The winner of the 2010 Passivhaus Architecture Award is a fantastic three-apartment building on the outskirts of Bern, Switzerland. Built by architect Peter Schurch, principle of Halle 52, the building breaks the mold for passive house design by incorporating a lot of glass — over 50% of the facade — yet it still achieves a strict 13kWr per sq meter of energy consumption a year. Natural and local materials, plenty of daylight and a unique footprint made the award a shoe in — the building even cost less to build than the other homes in the neighborhood, yet it has r-52 walls and a solar-electric green roof.
The three nearly identical apartments are graced with an abundance of natural light thanks to a bank of triple-paned windows adjacent to the walkout porches. The architect added some nice sustainable touches like a green roof ribbed with solar electric panels, a pellet boiler for heating the floors and hot water, and wooden shades on the outside of the porch to reduce the summer heat. The apartment building also received the Minergie (minimal energie) certification, which is a Swiss low-energy standard much stricter than its American counterpart LEED.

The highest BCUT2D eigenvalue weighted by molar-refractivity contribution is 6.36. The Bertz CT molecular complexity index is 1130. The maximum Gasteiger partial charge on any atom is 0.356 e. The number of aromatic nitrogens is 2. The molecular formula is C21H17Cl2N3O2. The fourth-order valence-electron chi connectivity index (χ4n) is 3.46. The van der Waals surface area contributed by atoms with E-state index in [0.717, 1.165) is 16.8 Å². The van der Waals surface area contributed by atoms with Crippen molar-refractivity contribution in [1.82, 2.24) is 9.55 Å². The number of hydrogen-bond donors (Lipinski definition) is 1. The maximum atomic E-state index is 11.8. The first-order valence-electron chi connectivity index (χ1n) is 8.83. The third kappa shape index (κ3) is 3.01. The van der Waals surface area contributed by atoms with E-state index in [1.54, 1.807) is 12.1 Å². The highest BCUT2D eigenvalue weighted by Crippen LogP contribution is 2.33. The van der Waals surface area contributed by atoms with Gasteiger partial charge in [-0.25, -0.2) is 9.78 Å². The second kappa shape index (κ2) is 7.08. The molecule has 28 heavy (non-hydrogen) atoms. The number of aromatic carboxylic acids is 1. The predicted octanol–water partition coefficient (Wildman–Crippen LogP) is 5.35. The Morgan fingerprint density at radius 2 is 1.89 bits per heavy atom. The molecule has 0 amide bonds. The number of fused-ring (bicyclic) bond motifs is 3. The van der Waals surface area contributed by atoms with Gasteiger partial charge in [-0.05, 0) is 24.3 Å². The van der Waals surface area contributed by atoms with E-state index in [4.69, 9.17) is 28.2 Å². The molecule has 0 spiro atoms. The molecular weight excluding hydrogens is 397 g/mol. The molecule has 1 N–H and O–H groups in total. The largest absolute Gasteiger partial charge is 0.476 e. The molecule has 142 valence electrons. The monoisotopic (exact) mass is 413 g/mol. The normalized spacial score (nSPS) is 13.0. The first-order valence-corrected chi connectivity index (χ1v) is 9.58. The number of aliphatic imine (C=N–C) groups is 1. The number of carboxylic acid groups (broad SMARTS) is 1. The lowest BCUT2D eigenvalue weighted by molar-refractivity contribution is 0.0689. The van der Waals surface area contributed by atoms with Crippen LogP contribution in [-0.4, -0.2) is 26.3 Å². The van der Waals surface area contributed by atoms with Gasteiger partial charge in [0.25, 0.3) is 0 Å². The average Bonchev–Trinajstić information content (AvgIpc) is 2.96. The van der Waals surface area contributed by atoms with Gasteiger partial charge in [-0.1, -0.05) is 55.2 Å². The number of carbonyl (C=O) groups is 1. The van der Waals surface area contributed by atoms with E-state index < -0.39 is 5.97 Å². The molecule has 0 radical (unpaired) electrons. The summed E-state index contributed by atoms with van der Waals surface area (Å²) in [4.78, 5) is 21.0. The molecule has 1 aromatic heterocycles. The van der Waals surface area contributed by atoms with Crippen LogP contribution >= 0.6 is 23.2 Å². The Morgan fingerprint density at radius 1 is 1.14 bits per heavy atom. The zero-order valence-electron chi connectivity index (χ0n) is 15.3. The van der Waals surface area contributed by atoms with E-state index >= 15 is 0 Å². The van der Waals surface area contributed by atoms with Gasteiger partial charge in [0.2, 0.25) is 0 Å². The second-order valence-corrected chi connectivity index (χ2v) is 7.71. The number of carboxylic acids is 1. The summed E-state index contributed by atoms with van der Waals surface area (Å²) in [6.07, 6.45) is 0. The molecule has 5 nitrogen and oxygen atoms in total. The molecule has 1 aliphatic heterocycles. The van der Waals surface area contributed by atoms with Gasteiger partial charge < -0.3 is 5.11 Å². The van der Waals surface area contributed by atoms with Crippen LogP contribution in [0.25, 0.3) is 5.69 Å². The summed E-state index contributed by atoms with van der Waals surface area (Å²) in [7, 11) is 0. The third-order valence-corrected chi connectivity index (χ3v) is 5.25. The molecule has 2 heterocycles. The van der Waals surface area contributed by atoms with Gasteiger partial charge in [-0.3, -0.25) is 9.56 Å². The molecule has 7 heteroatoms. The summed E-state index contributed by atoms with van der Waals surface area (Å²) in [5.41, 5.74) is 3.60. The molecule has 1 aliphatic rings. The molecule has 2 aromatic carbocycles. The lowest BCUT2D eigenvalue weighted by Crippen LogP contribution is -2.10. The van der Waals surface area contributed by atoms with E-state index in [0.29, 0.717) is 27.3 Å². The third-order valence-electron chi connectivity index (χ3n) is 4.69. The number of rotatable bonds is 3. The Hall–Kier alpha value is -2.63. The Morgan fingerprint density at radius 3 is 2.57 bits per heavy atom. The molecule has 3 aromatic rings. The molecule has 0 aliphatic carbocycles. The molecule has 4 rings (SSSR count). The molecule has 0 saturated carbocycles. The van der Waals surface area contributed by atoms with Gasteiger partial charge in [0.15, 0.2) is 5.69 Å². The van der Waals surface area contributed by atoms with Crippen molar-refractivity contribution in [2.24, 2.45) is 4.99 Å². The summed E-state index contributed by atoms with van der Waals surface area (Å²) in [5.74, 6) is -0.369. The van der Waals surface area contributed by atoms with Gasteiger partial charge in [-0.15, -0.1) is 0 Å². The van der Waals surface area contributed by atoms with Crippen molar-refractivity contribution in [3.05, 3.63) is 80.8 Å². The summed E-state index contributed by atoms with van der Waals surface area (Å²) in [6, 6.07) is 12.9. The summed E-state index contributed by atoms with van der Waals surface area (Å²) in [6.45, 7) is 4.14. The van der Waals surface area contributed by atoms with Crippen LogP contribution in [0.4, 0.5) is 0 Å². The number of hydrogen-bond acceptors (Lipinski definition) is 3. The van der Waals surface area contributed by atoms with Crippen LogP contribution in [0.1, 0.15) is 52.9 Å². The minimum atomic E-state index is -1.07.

The pie-shaped footprint is a departure from typical passivhaus building, which allows for an almost solarium effect on one side of the building and a generously wide living space on the other. The framing and interior wood cladding is from local forests, and air quality is taken care of by a careful selection of finishes and a heat recovery ventilator — the heart of passivhaus design. This well rounded and thoughtful design provides ample evidence that good green building is attainable and affordable if we set our mind to it. You can also read about our coverage of the second place award-winning Passive House Japan.